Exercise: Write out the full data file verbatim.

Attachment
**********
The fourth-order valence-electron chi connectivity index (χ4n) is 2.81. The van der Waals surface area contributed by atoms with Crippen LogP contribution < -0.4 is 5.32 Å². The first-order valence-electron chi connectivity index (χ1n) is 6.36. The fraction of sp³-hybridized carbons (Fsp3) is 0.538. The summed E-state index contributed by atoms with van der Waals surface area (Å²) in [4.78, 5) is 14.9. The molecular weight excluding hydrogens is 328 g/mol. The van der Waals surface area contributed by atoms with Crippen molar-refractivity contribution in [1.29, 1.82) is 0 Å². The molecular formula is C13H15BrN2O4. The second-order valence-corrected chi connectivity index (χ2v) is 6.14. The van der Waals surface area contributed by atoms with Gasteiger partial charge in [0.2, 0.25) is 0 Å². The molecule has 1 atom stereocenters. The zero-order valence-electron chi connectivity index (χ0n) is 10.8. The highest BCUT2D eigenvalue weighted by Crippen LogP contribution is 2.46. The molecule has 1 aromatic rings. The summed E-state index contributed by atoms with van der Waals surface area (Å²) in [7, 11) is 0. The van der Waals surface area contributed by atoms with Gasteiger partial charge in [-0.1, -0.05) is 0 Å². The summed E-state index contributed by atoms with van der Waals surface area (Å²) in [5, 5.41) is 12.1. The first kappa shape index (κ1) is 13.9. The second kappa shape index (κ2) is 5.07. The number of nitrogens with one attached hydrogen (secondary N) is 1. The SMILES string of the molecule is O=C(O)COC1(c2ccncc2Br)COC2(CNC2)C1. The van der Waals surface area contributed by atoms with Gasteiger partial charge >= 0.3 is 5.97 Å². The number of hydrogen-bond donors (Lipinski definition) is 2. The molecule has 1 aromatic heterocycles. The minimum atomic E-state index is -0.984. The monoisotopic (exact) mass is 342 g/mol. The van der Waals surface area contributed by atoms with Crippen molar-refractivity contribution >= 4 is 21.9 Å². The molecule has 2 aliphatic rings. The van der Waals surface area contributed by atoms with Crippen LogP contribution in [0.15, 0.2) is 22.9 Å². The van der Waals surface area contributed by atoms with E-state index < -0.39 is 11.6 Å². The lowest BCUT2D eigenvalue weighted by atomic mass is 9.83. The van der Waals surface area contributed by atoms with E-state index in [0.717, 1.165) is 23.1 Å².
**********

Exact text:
The fourth-order valence-electron chi connectivity index (χ4n) is 2.81. The van der Waals surface area contributed by atoms with Crippen LogP contribution < -0.4 is 5.32 Å². The first-order valence-electron chi connectivity index (χ1n) is 6.36. The fraction of sp³-hybridized carbons (Fsp3) is 0.538. The summed E-state index contributed by atoms with van der Waals surface area (Å²) in [4.78, 5) is 14.9. The molecular weight excluding hydrogens is 328 g/mol. The van der Waals surface area contributed by atoms with Crippen molar-refractivity contribution in [1.29, 1.82) is 0 Å². The molecular formula is C13H15BrN2O4. The second-order valence-corrected chi connectivity index (χ2v) is 6.14. The van der Waals surface area contributed by atoms with Gasteiger partial charge in [0.2, 0.25) is 0 Å². The molecule has 1 atom stereocenters. The zero-order valence-electron chi connectivity index (χ0n) is 10.8. The highest BCUT2D eigenvalue weighted by Crippen LogP contribution is 2.46. The molecule has 1 aromatic rings. The summed E-state index contributed by atoms with van der Waals surface area (Å²) in [7, 11) is 0. The van der Waals surface area contributed by atoms with Gasteiger partial charge in [-0.1, -0.05) is 0 Å². The summed E-state index contributed by atoms with van der Waals surface area (Å²) in [5, 5.41) is 12.1. The first kappa shape index (κ1) is 13.9. The second kappa shape index (κ2) is 5.07. The number of nitrogens with one attached hydrogen (secondary N) is 1. The SMILES string of the molecule is O=C(O)COC1(c2ccncc2Br)COC2(CNC2)C1. The van der Waals surface area contributed by atoms with Gasteiger partial charge >= 0.3 is 5.97 Å². The number of hydrogen-bond donors (Lipinski definition) is 2. The molecule has 1 aromatic heterocycles. The minimum atomic E-state index is -0.984. The monoisotopic (exact) mass is 342 g/mol. The van der Waals surface area contributed by atoms with Crippen molar-refractivity contribution >= 4 is 21.9 Å². The molecule has 2 aliphatic rings. The van der Waals surface area contributed by atoms with Crippen LogP contribution in [0.15, 0.2) is 22.9 Å². The van der Waals surface area contributed by atoms with E-state index < -0.39 is 11.6 Å². The lowest BCUT2D eigenvalue weighted by atomic mass is 9.83. The van der Waals surface area contributed by atoms with E-state index in [0.717, 1.165) is 23.1 Å².